Speaking to reporters, Commerce Minister Giorgos Lakkotrypis said Noble Energy would begin appraisal work on the Aphrodite field in Block 12 of Cyprus’ exclusive economic zone (EEZ) today, which is expected to last three to four months. The Ensco 5006 rig was moved into position south-east of Cyprus on Saturday, at a spot where the sea depth is 1,731m. Drilling is expected to reach 5,607m. A third party will then be tasked with certifying the reserves determined by the appraisal drilling. The aim of the ‘A-2’ appraisal drilling is to ascertain the size and quality of the Aphrodite gas field, estimated to contain 5-8 trillion cubic feet (tcf) of gas. It would also go some way to proving the commerciality of the reserves in Block 12, allowing Cyprus to seek long-term contracts for gas sales, which would then be used as collateral against borrowing money for the multi-billion euro liquefied natural gas (LNG) plant.
Should the well yield less than 6 tcf of gas– the ‘threshold’ for making the LNG plant commercially viable – this shortfall could be made up through discoveries in a second, smaller field within Block 12, hinted Lakkotrypis. According to the minister, Noble’s appraisal process will conclude in the third quarter of 2014. The energy minister also said negotiations on a Memorandum of Understanding (MOU) will provide the framework for a Project Agreement to be signed with Noble Energy in the fourth quarter of 2013 that will delineate the commercial, financial and legal structure of the LNG terminal. He expressed hope that Heads of Agreement (long-term contracts for the sale of LNG) should be concluded in the third and fourth quarter of 2014.
Also next year, Cyprus is expected to get the first indications of the resource potential of other blocks in its EEZ. Apart from Noble, Cyprus signed contracts with the ENI/KOGAS consortium for hydrocarbons exploration in blocks 2, 3 and 9 and with French TOTAL for blocks 10 and 11. If all goes according to plan a final investment decision for an LNG plant should come in the third quarter of 2015, taking into account a combination of financing options, such as loans, private investors, and creditors. EU financing will also be sought. Lakkotrypis noted that with an LNG plant, Cyprus, which sits at the crossroads of Asian and European markets, would have greater flexibility in selling natural gas where prices are highest. He added that Asian markets are currently offering significantly higher prices than those in Europe.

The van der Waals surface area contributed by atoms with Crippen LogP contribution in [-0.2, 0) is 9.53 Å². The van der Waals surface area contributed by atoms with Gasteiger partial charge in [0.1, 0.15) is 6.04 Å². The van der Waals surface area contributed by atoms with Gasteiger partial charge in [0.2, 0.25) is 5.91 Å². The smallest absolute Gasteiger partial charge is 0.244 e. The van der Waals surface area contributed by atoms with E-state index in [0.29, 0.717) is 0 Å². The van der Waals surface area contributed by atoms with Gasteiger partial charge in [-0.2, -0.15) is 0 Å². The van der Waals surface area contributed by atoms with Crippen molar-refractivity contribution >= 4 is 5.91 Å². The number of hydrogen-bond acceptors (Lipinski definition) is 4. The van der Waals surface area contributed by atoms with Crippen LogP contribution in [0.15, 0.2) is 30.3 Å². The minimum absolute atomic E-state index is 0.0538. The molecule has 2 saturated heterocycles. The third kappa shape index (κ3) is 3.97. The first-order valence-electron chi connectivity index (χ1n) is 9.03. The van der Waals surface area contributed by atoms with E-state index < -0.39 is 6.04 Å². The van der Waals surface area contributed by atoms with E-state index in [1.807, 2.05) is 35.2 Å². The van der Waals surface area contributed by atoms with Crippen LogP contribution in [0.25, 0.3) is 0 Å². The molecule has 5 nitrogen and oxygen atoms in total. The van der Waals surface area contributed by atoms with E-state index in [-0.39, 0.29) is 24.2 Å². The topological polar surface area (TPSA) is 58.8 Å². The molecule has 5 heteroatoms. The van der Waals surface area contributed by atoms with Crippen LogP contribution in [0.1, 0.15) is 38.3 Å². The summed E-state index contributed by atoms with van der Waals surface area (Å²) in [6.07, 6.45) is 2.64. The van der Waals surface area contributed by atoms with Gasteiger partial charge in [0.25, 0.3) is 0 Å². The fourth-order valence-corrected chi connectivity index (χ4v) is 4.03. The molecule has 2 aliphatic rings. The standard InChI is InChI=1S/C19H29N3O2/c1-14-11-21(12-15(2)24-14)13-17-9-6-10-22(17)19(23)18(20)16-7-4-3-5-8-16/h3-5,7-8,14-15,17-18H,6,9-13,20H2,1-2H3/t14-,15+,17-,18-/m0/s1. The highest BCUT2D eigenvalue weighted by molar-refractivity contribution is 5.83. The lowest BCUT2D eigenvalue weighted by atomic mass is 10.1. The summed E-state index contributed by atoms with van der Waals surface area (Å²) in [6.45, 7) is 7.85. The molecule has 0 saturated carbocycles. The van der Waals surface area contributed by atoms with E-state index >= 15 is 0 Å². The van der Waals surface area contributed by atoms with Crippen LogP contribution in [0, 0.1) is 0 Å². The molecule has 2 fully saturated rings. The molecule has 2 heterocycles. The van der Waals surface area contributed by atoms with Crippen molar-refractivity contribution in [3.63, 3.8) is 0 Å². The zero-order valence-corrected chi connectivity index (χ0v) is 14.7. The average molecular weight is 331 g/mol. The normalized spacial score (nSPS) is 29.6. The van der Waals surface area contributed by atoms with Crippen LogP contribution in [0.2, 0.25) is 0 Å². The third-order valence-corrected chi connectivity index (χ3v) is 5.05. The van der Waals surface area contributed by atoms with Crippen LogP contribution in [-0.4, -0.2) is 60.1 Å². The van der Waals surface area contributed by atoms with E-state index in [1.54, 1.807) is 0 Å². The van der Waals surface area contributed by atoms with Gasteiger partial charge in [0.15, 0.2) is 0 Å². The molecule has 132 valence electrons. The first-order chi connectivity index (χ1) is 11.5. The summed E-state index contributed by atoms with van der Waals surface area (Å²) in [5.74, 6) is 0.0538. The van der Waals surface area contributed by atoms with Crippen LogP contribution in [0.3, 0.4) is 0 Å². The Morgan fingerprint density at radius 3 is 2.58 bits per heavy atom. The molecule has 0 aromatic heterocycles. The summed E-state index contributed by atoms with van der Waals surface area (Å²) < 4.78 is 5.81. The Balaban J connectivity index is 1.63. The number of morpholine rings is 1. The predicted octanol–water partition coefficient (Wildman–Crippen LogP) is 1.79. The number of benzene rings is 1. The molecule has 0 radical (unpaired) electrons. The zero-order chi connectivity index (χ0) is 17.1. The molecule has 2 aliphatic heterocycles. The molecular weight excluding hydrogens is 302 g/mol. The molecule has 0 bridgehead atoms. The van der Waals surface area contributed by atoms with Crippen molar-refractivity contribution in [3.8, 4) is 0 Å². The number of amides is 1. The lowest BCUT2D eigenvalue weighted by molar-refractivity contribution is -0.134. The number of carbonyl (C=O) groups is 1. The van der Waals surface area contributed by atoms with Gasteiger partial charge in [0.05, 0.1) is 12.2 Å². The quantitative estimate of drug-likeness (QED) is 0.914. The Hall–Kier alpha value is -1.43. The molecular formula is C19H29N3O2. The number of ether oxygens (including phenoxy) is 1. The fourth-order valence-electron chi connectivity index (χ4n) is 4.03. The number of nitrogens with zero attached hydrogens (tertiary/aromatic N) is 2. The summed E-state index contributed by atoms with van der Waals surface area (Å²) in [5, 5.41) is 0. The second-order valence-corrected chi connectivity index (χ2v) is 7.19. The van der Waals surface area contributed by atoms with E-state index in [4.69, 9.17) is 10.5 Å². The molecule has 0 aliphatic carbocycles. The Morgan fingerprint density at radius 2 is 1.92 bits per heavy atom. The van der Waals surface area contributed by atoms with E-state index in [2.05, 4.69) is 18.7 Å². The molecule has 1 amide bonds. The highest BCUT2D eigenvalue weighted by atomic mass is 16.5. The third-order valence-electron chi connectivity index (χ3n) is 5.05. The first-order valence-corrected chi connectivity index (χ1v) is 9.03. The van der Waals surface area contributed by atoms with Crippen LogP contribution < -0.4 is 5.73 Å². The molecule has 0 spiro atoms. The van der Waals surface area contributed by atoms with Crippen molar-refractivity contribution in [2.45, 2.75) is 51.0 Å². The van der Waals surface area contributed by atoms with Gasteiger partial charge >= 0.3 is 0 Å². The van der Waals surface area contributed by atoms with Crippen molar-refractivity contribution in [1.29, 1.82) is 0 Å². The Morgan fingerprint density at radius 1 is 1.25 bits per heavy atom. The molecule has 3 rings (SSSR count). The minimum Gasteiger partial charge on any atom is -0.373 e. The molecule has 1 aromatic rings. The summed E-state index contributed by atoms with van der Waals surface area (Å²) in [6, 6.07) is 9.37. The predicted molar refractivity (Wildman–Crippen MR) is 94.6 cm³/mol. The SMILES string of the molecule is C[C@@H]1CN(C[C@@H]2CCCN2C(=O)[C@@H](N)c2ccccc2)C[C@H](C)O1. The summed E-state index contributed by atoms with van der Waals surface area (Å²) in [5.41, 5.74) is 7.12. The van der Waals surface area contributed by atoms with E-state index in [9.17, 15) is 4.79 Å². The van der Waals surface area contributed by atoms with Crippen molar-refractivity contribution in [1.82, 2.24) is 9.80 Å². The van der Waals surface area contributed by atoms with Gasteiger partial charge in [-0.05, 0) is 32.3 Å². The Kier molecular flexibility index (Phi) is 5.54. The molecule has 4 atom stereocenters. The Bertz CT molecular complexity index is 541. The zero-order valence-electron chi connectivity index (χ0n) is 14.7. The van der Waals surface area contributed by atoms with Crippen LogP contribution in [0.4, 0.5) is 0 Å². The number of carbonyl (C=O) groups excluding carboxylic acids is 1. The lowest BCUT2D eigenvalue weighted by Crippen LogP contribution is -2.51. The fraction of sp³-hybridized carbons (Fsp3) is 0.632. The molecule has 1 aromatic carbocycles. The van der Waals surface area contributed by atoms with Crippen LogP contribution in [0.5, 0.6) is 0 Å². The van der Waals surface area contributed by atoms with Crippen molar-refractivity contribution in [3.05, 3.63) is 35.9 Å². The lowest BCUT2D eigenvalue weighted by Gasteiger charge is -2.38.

According to the minister’s energy road map, the first gas to come from Cyprus’ Block 12 for domestic use is expected in the third quarter of 2018, potentially ushering in significantly reduced electricity prices. Perhaps somewhat optimistically, the minister said the LNG plant will be up and running by the end of the decade, allowing for the first export of LNG from Block 12 by the end of 2019 or early 2020. The minister noted that a study was underway by Norwegian consultants that would define the institutional framework (structures and competences) of the energy sector. Other priorities include implementation of the framework through amending existing legislation or preparing new bills; strengthening the Energy Service and training staff; getting legal consultants to prepare and negotiate the MOU and Project Agreement with Noble Energy; using economic consultants for the financing of the project; and technical consultants to prepare a master plan for the Vassilikos area which is intended to host a range of energy-related projects, not just the LNG plant.
Lakkotrypis also stressed the need for a comprehensive training programme in the hydrocarbons sector, aiming for the optimal utilisation of Cyprus’ human resources, adding that the hydrocarbons sector must be integrated into the wider education system in Cyprus. Regarding an interim solution on importing natural gas to Cyprus until it can use its own resources, the minister said the natural gas public company DEFA will undertake a technical evaluation of the bids today. He argued that if the prices of imported natural gas are such that there will be no significant reduction in electricity prices, then there would be no point signing any such agreement.
Source: Cyprus Mail